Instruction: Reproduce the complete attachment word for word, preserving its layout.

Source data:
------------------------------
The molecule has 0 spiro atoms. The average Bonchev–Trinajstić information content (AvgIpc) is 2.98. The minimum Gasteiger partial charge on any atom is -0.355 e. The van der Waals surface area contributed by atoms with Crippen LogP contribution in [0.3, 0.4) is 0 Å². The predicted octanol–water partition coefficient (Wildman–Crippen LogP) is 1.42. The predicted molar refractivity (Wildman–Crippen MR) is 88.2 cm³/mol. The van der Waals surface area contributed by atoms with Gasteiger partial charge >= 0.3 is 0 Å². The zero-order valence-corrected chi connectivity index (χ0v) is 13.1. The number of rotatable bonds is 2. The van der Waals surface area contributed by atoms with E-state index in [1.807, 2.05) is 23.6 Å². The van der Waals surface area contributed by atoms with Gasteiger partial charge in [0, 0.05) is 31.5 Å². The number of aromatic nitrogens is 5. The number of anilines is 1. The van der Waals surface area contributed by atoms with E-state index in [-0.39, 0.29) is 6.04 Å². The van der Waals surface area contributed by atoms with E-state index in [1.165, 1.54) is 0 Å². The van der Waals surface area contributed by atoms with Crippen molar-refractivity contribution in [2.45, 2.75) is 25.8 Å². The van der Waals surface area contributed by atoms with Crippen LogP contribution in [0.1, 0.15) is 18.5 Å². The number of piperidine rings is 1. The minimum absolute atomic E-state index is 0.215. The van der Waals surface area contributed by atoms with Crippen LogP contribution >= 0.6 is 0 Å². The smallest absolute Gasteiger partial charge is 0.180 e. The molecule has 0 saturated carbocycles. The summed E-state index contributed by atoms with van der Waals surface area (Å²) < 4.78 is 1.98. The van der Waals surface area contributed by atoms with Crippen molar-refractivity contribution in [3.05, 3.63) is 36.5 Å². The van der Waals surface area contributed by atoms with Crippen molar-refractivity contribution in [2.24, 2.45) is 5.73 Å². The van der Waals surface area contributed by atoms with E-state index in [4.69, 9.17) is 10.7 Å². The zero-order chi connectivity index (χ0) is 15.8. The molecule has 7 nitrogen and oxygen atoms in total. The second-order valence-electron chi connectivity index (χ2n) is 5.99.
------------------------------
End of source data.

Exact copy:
The molecule has 0 spiro atoms. The average Bonchev–Trinajstić information content (AvgIpc) is 2.98. The minimum Gasteiger partial charge on any atom is -0.355 e. The van der Waals surface area contributed by atoms with Crippen LogP contribution in [0.3, 0.4) is 0 Å². The predicted octanol–water partition coefficient (Wildman–Crippen LogP) is 1.42. The predicted molar refractivity (Wildman–Crippen MR) is 88.2 cm³/mol. The van der Waals surface area contributed by atoms with Gasteiger partial charge >= 0.3 is 0 Å². The zero-order valence-corrected chi connectivity index (χ0v) is 13.1. The number of rotatable bonds is 2. The van der Waals surface area contributed by atoms with E-state index in [1.807, 2.05) is 23.6 Å². The van der Waals surface area contributed by atoms with Gasteiger partial charge in [0, 0.05) is 31.5 Å². The number of aromatic nitrogens is 5. The number of anilines is 1. The van der Waals surface area contributed by atoms with E-state index in [-0.39, 0.29) is 6.04 Å². The van der Waals surface area contributed by atoms with E-state index in [1.165, 1.54) is 0 Å². The van der Waals surface area contributed by atoms with Crippen molar-refractivity contribution in [2.45, 2.75) is 25.8 Å². The van der Waals surface area contributed by atoms with Crippen LogP contribution in [0.1, 0.15) is 18.5 Å². The number of piperidine rings is 1. The minimum absolute atomic E-state index is 0.215. The van der Waals surface area contributed by atoms with Crippen LogP contribution >= 0.6 is 0 Å². The smallest absolute Gasteiger partial charge is 0.180 e. The molecule has 0 saturated carbocycles. The summed E-state index contributed by atoms with van der Waals surface area (Å²) < 4.78 is 1.98. The van der Waals surface area contributed by atoms with Crippen molar-refractivity contribution in [3.05, 3.63) is 36.5 Å². The van der Waals surface area contributed by atoms with Crippen molar-refractivity contribution in [2.24, 2.45) is 5.73 Å². The van der Waals surface area contributed by atoms with E-state index in [4.69, 9.17) is 10.7 Å². The zero-order chi connectivity index (χ0) is 15.8. The molecule has 7 nitrogen and oxygen atoms in total. The second-order valence-electron chi connectivity index (χ2n) is 5.99.